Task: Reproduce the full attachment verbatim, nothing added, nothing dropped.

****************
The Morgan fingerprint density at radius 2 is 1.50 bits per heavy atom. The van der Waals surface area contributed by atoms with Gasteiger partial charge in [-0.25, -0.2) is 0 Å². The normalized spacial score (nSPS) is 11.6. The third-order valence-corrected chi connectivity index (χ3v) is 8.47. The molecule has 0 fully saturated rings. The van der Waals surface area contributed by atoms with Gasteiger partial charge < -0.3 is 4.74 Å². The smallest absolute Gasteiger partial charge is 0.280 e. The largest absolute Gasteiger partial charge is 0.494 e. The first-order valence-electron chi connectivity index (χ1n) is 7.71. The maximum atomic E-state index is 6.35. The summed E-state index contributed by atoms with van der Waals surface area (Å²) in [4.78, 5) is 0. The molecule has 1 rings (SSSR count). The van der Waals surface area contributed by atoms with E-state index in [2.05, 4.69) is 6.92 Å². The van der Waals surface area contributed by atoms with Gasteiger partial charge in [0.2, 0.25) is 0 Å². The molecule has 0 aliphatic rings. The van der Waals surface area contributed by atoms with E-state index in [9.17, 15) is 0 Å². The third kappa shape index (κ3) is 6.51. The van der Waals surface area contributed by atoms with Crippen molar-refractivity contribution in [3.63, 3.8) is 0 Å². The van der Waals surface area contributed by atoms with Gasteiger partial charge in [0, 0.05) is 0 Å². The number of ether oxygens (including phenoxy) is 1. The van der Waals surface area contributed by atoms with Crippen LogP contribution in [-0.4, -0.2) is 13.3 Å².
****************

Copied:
The Morgan fingerprint density at radius 2 is 1.50 bits per heavy atom. The van der Waals surface area contributed by atoms with Gasteiger partial charge in [-0.25, -0.2) is 0 Å². The normalized spacial score (nSPS) is 11.6. The third-order valence-corrected chi connectivity index (χ3v) is 8.47. The molecule has 0 fully saturated rings. The van der Waals surface area contributed by atoms with Gasteiger partial charge < -0.3 is 4.74 Å². The smallest absolute Gasteiger partial charge is 0.280 e. The largest absolute Gasteiger partial charge is 0.494 e. The first-order valence-electron chi connectivity index (χ1n) is 7.71. The maximum atomic E-state index is 6.35. The summed E-state index contributed by atoms with van der Waals surface area (Å²) in [4.78, 5) is 0. The molecule has 1 rings (SSSR count). The van der Waals surface area contributed by atoms with E-state index in [2.05, 4.69) is 6.92 Å². The van der Waals surface area contributed by atoms with Gasteiger partial charge in [0.2, 0.25) is 0 Å². The molecule has 0 aliphatic rings. The van der Waals surface area contributed by atoms with E-state index in [9.17, 15) is 0 Å². The third kappa shape index (κ3) is 6.51. The van der Waals surface area contributed by atoms with Crippen molar-refractivity contribution in [3.63, 3.8) is 0 Å². The van der Waals surface area contributed by atoms with Gasteiger partial charge in [0, 0.05) is 0 Å². The number of ether oxygens (including phenoxy) is 1. The van der Waals surface area contributed by atoms with Crippen LogP contribution in [-0.4, -0.2) is 13.3 Å².